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ABSTRACT: Preterm children seem to be at increased risk for autism spectrum disorders (ASD). Parents of 157 children with birth weights less than 1,500 g (age 2 years, corrected for prematurity; 88 boys, 69 girls) completed screening questionnaires. The screening battery included the Modified Checklist for Autism in Toddlers (M-CHAT), Communication and Symbolic Behavior Scales Developmental Profile Infant-Toddler Checklist (CSBS-DP-ITC), and the Infant/Toddler Sensory Profile (ITSP). Children with disabilities were excluded. All children who screened positive on any of the screening tools were subsequently assessed by clinical examination including the Autism Diagnostic Observation Schedule. Fifty-six children (35.7%) screened positive on at least one of the parental screening questionnaires. Of the 56 children who tested positive, 33 participated in the detailed clinical follow-up assessment. A diagnosis of ASD was confirmed in 13 of the 33 children. The ASD prevalence was 9.7% of the sample. Analysis of children with and without an ASD diagnosis found significant differences relative to gestational age (26.9 weeks vs 28.3 weeks, P=0.033) and length of the stay in hospital (89.5 days vs 75.4 days, P=0.042). The screening tool with the most positive results was CSBS-DP-ITC (42 positive screens [PS]), followed by M-CHAT (28 PS), and ITSP (22 PS). Differences in the frequency of PS among the tests were significant (P=0.008). CSBS-DP-ITC had the highest sensitivity (0.846), followed by M-CHAT (0.692) and ITSP (0.462). Our results indicate a higher prevalence of autism in children with birth weights <1,500 g at 2 years of age compared to the general population prevalence. The ASD diagnosis was associated with shorter gestation times and longer hospital stays. Our findings support the simultaneous use of more than one screening tests in order to increase screening sensitivity.Neuropsychiatric Disease and Treatment 01/2014; 10:2201-2208. DOI:10.2147/NDT.S72921 · 2.15 Impact Factor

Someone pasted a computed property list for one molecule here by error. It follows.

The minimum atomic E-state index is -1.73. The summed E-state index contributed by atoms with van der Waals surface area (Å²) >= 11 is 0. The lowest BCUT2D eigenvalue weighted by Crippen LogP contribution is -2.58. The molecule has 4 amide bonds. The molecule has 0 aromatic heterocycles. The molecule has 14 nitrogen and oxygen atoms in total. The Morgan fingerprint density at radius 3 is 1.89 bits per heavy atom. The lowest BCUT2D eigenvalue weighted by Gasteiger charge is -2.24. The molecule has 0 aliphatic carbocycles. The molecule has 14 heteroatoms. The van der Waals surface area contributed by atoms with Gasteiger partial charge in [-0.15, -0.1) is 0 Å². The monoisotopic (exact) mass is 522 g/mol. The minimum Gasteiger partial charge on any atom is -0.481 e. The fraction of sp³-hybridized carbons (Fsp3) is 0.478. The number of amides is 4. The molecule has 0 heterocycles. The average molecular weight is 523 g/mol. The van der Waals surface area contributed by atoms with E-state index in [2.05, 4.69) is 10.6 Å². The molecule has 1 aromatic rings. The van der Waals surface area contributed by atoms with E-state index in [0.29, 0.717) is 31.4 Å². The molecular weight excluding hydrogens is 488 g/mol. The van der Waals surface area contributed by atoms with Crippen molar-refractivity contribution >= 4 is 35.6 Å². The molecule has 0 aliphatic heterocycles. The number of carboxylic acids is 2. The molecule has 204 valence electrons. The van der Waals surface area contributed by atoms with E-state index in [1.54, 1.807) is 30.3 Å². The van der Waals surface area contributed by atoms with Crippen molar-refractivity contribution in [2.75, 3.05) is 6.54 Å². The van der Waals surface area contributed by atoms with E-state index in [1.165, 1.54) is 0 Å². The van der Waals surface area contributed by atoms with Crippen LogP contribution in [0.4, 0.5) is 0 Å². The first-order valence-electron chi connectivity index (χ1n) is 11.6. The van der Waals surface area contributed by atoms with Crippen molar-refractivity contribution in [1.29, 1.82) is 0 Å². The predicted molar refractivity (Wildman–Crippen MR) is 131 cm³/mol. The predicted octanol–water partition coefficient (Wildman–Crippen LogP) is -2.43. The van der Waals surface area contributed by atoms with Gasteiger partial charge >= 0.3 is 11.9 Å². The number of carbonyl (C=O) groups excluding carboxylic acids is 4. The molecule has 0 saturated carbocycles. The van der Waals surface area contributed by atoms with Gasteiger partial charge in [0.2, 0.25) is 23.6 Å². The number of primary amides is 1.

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ABSTRACT: In the past decade, Autism Spectrum Disorders (ASD) have both risen in prevalence and become a critical area of research in the field of developmental disabilities. As the body of knowledge about ASD has grown, the overlap of ASD with other problems has also become a rapidly emerging area of study. One of the most studied of these topics is comorbid psychopathology, with depression and mood disorders emerging as one of the more troublesome of these co-occurring conditions. A great deal of research is still needed to determine how best to assess and treat these disorders within the context of ASD. This manuscript reviews current trends and topics relative to this area of study.Research in Developmental Disabilities 09/2014; 35(9):2003–2007. DOI:10.1016/j.ridd.2014.04.020 · 3.40 Impact Factor